In the Jewish Bible reading cycle, this week marks the beginning of the book of Exodus. Subsequent articles will look at the stories and their interpretations.We begin, however, with a look at history.
Did the Exodus happen? Yes.
Where's the proof? In our hearts.
When Did the Exodus Happen?
Scholars have not pinpointed a precise date for the Exodus. Jewish tradition holds that it began around 1313 BCE. The early twentieth century biblical scholar Edwin Thiele used the dating and genealogies of the various kings in the Bible to arrive at the date 1450 BCE.
Later archaeologists, however, disputed this date, pointing to the lack of any concrete evidence of a mass exodus of Jews in the Egyptian records. The primary voice of this school, William Albright, suggested the date 1250 BCE as a starting point. He argued that the archaeology suggested that Israelite cities did not exist prior to that date.
More recently, a theory put forwarded by Simon Jackobovichi and popularized in a history channel documentary entitled The Exodus Decoded, proposed the date 1550 BCE as the start of the Exodus.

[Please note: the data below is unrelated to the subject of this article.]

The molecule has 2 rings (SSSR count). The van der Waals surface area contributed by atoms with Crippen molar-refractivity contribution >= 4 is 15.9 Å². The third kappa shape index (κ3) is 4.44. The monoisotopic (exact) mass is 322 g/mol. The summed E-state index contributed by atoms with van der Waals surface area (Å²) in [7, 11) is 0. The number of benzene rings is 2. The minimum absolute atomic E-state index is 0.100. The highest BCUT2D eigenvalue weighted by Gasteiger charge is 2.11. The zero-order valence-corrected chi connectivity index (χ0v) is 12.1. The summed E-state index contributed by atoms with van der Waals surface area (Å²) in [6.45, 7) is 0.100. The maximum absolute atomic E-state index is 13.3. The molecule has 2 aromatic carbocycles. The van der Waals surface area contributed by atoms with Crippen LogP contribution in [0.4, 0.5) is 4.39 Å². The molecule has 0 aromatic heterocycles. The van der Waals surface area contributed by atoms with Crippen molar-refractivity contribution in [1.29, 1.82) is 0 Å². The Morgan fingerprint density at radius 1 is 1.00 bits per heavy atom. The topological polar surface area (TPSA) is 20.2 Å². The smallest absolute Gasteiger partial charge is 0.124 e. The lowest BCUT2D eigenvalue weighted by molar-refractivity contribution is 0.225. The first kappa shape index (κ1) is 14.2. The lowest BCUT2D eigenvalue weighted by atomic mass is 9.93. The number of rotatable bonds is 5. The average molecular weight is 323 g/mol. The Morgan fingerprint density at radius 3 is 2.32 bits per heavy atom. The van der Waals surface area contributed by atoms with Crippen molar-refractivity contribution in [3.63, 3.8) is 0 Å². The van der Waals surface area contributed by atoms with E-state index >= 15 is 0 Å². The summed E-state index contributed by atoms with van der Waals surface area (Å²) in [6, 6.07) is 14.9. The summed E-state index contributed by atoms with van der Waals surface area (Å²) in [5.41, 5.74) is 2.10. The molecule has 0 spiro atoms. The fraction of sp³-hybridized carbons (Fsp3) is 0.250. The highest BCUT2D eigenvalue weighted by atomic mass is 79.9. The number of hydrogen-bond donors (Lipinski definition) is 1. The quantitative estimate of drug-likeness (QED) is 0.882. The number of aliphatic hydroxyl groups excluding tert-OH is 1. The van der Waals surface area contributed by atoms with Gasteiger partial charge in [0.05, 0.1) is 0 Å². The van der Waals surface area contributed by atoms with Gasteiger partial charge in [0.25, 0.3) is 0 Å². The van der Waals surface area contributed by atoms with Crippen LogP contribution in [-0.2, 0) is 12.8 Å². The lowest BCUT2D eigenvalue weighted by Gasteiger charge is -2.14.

This theory rests on the notion that the Hyksos, who were a Semitic people expelled from Egypt at that time, are actually the Israelites. This theory was first proposed by the Roman Jewish historian Josephus in the first century BCE, but it has been largely dismissed by scholars as far-fetched and lacking in concrete evidence.
The Radical Scholars
Some scholars have begun to argue that the Exodus as described in the Bible never actually occurred. According to this school of thought, the Israelites were a native Canaanite people. Sometime in the sixth century BCE, a group of scribes wrote the Exodus story as a way of coping with their exile from the land of Israel. The story was meant to give the Israelites hope that at some point in the future, God would restore them to their homeland.
Adherents to this approach point to the lack for archaeological evidence for a mass migration out of Egypt. Nothing in Israel has been found suggesting the arrival of over a million people at the time when their arrival would have occurred.
Furthermore, no Egyptian records of the Exodus exist, which is surprising given their recording of other significant events. Scholars suggest perhaps a small group of Israelites migrated to Egypt, stayed a while, and returned to their home in Canaan. But a wholesale migration and return, they argue, lacks any serious evidence.
Why The Facts Don't Matter
This view seems ludicrous to me. The absence of evidence is not evidence of absence. Archaeologists have still discovered only about one percent of what is under the earth in the ancient Near East. Evidence reshaping our current perspective may turn up in 30 days or 30 years.
In any case, the precise facts of the Exodus story do not affect the the spiritual lessons it conveys. The story has been told for thousands of years because it captures essential human truths. We can become enslaved. And faith can set us free.